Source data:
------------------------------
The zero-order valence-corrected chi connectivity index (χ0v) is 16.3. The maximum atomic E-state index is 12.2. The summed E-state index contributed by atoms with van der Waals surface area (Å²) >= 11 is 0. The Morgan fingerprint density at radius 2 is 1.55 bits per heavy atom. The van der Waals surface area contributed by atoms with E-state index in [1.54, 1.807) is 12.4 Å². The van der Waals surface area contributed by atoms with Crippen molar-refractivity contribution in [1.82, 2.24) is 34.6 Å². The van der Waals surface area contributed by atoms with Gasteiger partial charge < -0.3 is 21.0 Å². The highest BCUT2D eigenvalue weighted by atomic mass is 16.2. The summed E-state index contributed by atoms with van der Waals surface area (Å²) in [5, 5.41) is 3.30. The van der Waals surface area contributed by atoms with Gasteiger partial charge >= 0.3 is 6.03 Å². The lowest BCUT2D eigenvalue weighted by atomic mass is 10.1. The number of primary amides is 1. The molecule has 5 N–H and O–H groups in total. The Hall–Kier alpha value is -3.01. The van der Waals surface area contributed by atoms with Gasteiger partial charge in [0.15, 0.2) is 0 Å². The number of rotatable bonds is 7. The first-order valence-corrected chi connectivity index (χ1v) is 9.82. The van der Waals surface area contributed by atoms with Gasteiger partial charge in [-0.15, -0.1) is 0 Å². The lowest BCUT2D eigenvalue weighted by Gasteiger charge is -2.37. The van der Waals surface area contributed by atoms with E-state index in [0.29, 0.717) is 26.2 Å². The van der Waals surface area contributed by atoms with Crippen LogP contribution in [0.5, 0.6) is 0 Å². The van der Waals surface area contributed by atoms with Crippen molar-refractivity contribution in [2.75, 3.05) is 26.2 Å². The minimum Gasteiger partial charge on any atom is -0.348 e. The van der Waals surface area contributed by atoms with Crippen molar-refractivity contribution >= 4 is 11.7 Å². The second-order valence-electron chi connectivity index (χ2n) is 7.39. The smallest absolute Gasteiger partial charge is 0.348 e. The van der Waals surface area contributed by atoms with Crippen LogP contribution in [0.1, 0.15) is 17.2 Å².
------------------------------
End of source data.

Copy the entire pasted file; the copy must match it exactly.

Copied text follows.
The zero-order valence-corrected chi connectivity index (χ0v) is 16.3. The maximum atomic E-state index is 12.2. The summed E-state index contributed by atoms with van der Waals surface area (Å²) >= 11 is 0. The Morgan fingerprint density at radius 2 is 1.55 bits per heavy atom. The van der Waals surface area contributed by atoms with E-state index in [1.54, 1.807) is 12.4 Å². The van der Waals surface area contributed by atoms with Crippen molar-refractivity contribution in [1.82, 2.24) is 34.6 Å². The van der Waals surface area contributed by atoms with Gasteiger partial charge < -0.3 is 21.0 Å². The highest BCUT2D eigenvalue weighted by atomic mass is 16.2. The summed E-state index contributed by atoms with van der Waals surface area (Å²) in [5, 5.41) is 3.30. The van der Waals surface area contributed by atoms with Gasteiger partial charge >= 0.3 is 6.03 Å². The lowest BCUT2D eigenvalue weighted by atomic mass is 10.1. The number of primary amides is 1. The molecule has 5 N–H and O–H groups in total. The Hall–Kier alpha value is -3.01. The van der Waals surface area contributed by atoms with Gasteiger partial charge in [0.15, 0.2) is 0 Å². The number of rotatable bonds is 7. The first-order valence-corrected chi connectivity index (χ1v) is 9.82. The van der Waals surface area contributed by atoms with Gasteiger partial charge in [-0.15, -0.1) is 0 Å². The lowest BCUT2D eigenvalue weighted by Gasteiger charge is -2.37. The van der Waals surface area contributed by atoms with E-state index in [0.29, 0.717) is 26.2 Å². The van der Waals surface area contributed by atoms with Crippen LogP contribution in [0.5, 0.6) is 0 Å². The van der Waals surface area contributed by atoms with Crippen molar-refractivity contribution in [2.75, 3.05) is 26.2 Å². The minimum Gasteiger partial charge on any atom is -0.348 e. The van der Waals surface area contributed by atoms with Crippen molar-refractivity contribution >= 4 is 11.7 Å². The second-order valence-electron chi connectivity index (χ2n) is 7.39. The smallest absolute Gasteiger partial charge is 0.348 e. The van der Waals surface area contributed by atoms with Crippen LogP contribution in [0.1, 0.15) is 17.2 Å².